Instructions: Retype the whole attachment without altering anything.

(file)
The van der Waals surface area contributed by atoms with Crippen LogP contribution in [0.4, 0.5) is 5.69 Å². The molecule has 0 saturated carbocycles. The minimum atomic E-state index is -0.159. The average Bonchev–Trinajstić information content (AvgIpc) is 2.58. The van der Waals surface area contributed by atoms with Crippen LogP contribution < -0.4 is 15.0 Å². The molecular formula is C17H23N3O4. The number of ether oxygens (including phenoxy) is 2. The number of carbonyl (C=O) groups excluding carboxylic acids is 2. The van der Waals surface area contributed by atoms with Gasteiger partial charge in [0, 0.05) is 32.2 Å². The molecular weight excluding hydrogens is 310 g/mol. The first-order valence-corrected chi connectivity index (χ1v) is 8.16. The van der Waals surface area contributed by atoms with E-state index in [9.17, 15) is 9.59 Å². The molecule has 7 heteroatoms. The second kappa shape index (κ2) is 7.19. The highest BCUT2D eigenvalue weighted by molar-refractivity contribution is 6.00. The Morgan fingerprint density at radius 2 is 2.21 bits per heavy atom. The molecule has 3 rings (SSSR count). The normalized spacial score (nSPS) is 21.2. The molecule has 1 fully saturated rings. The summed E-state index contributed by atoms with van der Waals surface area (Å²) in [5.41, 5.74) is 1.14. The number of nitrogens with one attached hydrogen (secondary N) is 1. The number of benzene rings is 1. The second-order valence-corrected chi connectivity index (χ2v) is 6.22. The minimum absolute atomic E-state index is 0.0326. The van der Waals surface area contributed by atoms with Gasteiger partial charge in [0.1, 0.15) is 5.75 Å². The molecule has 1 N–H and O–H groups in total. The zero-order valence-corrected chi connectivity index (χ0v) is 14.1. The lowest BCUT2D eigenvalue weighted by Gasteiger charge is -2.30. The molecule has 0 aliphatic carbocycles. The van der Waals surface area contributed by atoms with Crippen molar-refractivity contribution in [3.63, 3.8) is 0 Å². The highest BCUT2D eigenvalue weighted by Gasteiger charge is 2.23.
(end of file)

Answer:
The van der Waals surface area contributed by atoms with Crippen LogP contribution in [0.4, 0.5) is 5.69 Å². The molecule has 0 saturated carbocycles. The minimum atomic E-state index is -0.159. The average Bonchev–Trinajstić information content (AvgIpc) is 2.58. The van der Waals surface area contributed by atoms with Crippen LogP contribution < -0.4 is 15.0 Å². The molecular formula is C17H23N3O4. The number of ether oxygens (including phenoxy) is 2. The number of carbonyl (C=O) groups excluding carboxylic acids is 2. The van der Waals surface area contributed by atoms with Gasteiger partial charge in [0, 0.05) is 32.2 Å². The molecular weight excluding hydrogens is 310 g/mol. The first-order valence-corrected chi connectivity index (χ1v) is 8.16. The van der Waals surface area contributed by atoms with E-state index in [9.17, 15) is 9.59 Å². The molecule has 7 heteroatoms. The second kappa shape index (κ2) is 7.19. The highest BCUT2D eigenvalue weighted by molar-refractivity contribution is 6.00. The Morgan fingerprint density at radius 2 is 2.21 bits per heavy atom. The molecule has 3 rings (SSSR count). The normalized spacial score (nSPS) is 21.2. The molecule has 1 fully saturated rings. The summed E-state index contributed by atoms with van der Waals surface area (Å²) in [5.41, 5.74) is 1.14. The number of nitrogens with one attached hydrogen (secondary N) is 1. The number of benzene rings is 1. The second-order valence-corrected chi connectivity index (χ2v) is 6.22. The minimum absolute atomic E-state index is 0.0326. The van der Waals surface area contributed by atoms with Gasteiger partial charge in [0.1, 0.15) is 5.75 Å². The molecule has 1 N–H and O–H groups in total. The zero-order valence-corrected chi connectivity index (χ0v) is 14.1. The lowest BCUT2D eigenvalue weighted by Gasteiger charge is -2.30. The molecule has 0 aliphatic carbocycles. The van der Waals surface area contributed by atoms with Crippen molar-refractivity contribution in [3.63, 3.8) is 0 Å². The highest BCUT2D eigenvalue weighted by Gasteiger charge is 2.23.